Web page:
Herman Melville, author of Moby Dick, was so enthralled by a bowl of clam chowder that he dedicated an entire chapter towards its glorification:
“But when that smoking chowder came in, the mystery was delightfully explained. Oh! Sweet friends, hearken to me. It was made of small juicy clams, scarcely bigger than hazel nuts, mixed with pounded ship biscuits and salted pork cut up into little flakes! The whole enriched with butter, and plentifully seasoned with pepper and salt…..we dispatched it with great expedition.”
If you aren’t yearning to grab some clam chowder for your own tasting, you probably aren’t a true Bostonian (or a normal human being) for that matter.
Food. It unites all human beings, serves as the optimal comfort, provides a boost to late-night studying, and caters to our boredom. A trip to the fridge is perhaps the happiest part of the day for food-lovers and society alike. Yet, we take these frequent excursions to the pantry for granted, neglecting to truly see the larger issue at hand. For 50 million people, this simple luxury does not exist. For 1 in 5 children, food is such a rare blessing that they are afflicted with one of the most difficult trials to bear: hunger. For many, it seems easy to forget about this overriding problem in America, and quite easier to deem it as “too large an issue to solve.” I assure you that it is the opposite. A simple math problem will indicate why. Think of your dinner table. At least one serving is uneaten at the end of a meal, commonly termed “leftovers.” One dinner x each day of the year= 365 fewer hungry citizens. Account for every family, and the value is far greater than those in hunger. Consider the excess food that is wasted and the unnecessary snack that is eaten when many cannot even fathom the gift of a “meal.”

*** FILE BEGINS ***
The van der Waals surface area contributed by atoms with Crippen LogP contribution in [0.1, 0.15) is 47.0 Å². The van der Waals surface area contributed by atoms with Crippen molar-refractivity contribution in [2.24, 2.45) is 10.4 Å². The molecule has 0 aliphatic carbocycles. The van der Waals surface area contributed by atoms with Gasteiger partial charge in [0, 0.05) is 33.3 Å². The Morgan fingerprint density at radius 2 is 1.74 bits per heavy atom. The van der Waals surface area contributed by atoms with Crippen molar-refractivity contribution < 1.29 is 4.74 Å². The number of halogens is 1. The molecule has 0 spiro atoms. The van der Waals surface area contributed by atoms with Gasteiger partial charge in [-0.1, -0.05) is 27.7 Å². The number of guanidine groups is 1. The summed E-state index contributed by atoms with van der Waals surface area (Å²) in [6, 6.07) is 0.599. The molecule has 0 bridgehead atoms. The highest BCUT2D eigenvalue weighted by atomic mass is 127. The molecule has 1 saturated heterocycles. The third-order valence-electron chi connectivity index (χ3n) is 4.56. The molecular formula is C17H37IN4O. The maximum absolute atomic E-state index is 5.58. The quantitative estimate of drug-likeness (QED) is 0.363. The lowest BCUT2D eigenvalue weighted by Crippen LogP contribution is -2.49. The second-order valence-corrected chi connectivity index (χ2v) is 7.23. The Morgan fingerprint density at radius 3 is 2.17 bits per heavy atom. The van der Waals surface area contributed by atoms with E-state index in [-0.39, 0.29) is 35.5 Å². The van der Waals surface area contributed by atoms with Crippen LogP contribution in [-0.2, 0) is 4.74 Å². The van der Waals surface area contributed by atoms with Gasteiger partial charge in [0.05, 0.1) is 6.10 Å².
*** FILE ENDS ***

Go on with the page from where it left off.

In the words of George Bernard Shaw, “There is no love sincerer than the love of food.”